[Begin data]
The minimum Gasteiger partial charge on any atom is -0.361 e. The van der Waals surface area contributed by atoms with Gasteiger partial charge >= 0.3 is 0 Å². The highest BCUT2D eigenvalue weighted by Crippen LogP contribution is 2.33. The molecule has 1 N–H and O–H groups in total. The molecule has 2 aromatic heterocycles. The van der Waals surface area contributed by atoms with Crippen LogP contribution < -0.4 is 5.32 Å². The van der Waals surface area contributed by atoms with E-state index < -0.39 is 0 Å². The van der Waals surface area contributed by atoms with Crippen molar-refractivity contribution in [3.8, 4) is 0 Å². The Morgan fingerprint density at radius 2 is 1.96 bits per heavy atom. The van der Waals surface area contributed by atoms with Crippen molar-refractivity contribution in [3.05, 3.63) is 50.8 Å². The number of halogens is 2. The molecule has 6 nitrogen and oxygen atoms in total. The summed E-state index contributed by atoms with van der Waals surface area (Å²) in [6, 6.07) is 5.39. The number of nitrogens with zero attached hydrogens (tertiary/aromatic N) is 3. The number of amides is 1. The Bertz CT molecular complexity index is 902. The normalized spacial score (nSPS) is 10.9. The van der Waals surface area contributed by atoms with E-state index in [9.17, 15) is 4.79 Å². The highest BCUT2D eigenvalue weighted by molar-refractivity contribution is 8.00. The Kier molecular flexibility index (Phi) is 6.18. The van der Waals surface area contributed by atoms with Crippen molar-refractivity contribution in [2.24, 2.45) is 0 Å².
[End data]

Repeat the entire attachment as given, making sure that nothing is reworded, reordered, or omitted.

The minimum Gasteiger partial charge on any atom is -0.361 e. The van der Waals surface area contributed by atoms with Gasteiger partial charge >= 0.3 is 0 Å². The highest BCUT2D eigenvalue weighted by Crippen LogP contribution is 2.33. The molecule has 1 N–H and O–H groups in total. The molecule has 2 aromatic heterocycles. The van der Waals surface area contributed by atoms with Crippen LogP contribution < -0.4 is 5.32 Å². The van der Waals surface area contributed by atoms with E-state index < -0.39 is 0 Å². The van der Waals surface area contributed by atoms with Crippen molar-refractivity contribution in [3.8, 4) is 0 Å². The Morgan fingerprint density at radius 2 is 1.96 bits per heavy atom. The van der Waals surface area contributed by atoms with Crippen molar-refractivity contribution in [3.05, 3.63) is 50.8 Å². The number of halogens is 2. The molecule has 6 nitrogen and oxygen atoms in total. The summed E-state index contributed by atoms with van der Waals surface area (Å²) in [6, 6.07) is 5.39. The number of nitrogens with zero attached hydrogens (tertiary/aromatic N) is 3. The number of amides is 1. The Bertz CT molecular complexity index is 902. The normalized spacial score (nSPS) is 10.9. The van der Waals surface area contributed by atoms with E-state index in [9.17, 15) is 4.79 Å². The highest BCUT2D eigenvalue weighted by molar-refractivity contribution is 8.00. The Kier molecular flexibility index (Phi) is 6.18. The van der Waals surface area contributed by atoms with Crippen molar-refractivity contribution in [2.24, 2.45) is 0 Å².